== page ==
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Last year, the federal government reportedly gave nursing homes liability protections to shield themselves from an onslaught of wrongful death lawsuits from the families of COVID-19 victims, as the coronavirus tore through these facilities. About 200 lawsuits in nearly half the states have already been filed, and the industry says it’s bracing for many more.
However, an emergency preparedness law expanded by Congress in 2020 limiting health providers’ exposure to coronavirus-related lawsuits, as well as the Trump administration’s broad interpretation of those protections, are currently upending litigation against nursing homes. Powerful nursing home lobbies reportedly spent at least $4 million lobbying Washington last year, and were among the health groups that successfully urged Congress and statehouses last spring to grant expanded protections. They argued that they faced shortages of personal protective equipment and shifting guidance from the federal government on battling the virus.
The federal protections nursing homes have sought to invoke come from a 2005 law, the Public Readiness and Emergency Preparedness Act, which was passed in response to bioterror threats like anthrax and infectious diseases like avian flu. It shielded vaccine makers and drug manufacturers from legal liability under emergency circumstances to incentivize the rapid development of medical countermeasures. Last spring, Congress expanded liability protections to respiratory protective devices like N95 masks that were in short supply throughout the pandemic.
It was up to Trump’s health department to interpret how the liability protections should work in real life, including cases of life or death due to alleged negligence. Under his interpretation, the law essentially gives cover for decisions nursing home operators made about giving or withholding vaccine doses, protective gear, or other measures in the course of trying to control virus spread. The advisory clarifies that nursing homes and other facilities should earn this immunity as long as they made reasonable considerations about virus mitigation measures, regardless of whether they actually followed through. Only those totally disregarding such measures would fail to be covered by liability protections.
Residents and staff of nursing homes have been among those hit hardest by the virus, accounting for over 132,000 coronavirus deaths — over 20% of the nation’s death toll despite comprising less than 1% of the population. Cases and deaths in the facilities have plummeted since the winter after a robust vaccination campaign.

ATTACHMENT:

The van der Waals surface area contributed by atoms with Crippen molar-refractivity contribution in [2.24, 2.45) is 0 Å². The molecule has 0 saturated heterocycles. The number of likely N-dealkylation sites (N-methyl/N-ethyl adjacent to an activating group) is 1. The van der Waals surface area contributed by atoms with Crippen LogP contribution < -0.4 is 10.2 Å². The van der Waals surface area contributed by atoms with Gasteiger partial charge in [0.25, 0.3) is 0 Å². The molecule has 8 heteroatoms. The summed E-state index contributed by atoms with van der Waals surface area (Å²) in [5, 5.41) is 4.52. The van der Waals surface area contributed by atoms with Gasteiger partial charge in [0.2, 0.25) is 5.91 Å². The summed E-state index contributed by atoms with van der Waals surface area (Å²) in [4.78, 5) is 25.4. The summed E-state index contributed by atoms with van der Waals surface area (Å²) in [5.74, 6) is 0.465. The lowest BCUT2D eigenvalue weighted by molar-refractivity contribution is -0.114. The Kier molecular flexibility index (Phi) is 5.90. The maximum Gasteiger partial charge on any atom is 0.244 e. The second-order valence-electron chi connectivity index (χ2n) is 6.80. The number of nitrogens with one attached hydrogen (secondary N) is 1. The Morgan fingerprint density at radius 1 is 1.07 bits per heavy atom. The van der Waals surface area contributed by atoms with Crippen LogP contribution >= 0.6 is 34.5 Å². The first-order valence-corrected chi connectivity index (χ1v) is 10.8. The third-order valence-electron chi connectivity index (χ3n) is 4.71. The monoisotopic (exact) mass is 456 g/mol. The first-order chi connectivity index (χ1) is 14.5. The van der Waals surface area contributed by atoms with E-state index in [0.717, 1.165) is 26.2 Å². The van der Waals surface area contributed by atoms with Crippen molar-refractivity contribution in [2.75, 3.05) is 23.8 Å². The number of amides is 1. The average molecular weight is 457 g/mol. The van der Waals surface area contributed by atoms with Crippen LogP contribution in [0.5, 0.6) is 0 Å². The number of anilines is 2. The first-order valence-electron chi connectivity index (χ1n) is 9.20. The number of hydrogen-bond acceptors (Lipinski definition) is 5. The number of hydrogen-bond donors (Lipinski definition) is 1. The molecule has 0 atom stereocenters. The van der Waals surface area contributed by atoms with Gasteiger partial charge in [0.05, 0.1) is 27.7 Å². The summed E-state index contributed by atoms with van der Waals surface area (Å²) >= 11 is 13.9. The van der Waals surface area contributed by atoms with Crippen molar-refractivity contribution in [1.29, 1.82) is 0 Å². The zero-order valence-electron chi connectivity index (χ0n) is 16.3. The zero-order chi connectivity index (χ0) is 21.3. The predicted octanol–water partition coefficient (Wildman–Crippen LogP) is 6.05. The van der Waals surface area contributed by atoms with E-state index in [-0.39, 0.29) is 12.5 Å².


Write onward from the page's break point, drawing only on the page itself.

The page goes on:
According to a litigation database, most of the wrongful death lawsuits accuse companies of failing to supply enough masks or protective gear, not enforcing safety measures to keep the virus from spreading, or withholding a resident’s COVID-19 diagnosis from family.
Recently, a federal judge in California found that a nursing home was shielded by federal liability protections, and another in Louisiana agreed to consider a similar request. And though most of the lawsuits are still pending, judges in at least 30 other cases have reportedly rejected nursing homes’ requests to change venues. But even when the courts have ruled against nursing homes, legal experts told POLITICO that appeals could drag out the cases for months or even years longer, which could discourage others from filing lawsuits.
Nursing homes had reportedly long complained that the federal government failed to quickly deliver on its promises to provide protective equipment, like masks and gowns, leaving residents and staff exposed to the virus at the start of the pandemic. The nation’s largest nursing home lobby claims that state and federal guidance on things like testing and PPE often conflicted and was too slow, which the organization says made it “nearly impossible” for facilities to follow ever-evolving best practices.
Plaintiffs who can’t press their liability claims in court because of the Prep Act can also seek compensation from a government fund maintained by a small HHS agency, the Health Resources and Services Administration. However, odds of success are low and the payout would be smaller, not to mention it would be taxpayers and not nursing homes footing the bill. The agency as of last month had reportedly received 50 complaints alleging that nursing homes caused death or harm from COVID because of poor infection control measures.
Now, some consumer groups and legal experts are calling on the Biden administration to revoke or narrow the previous administration’s guidance on liability protections.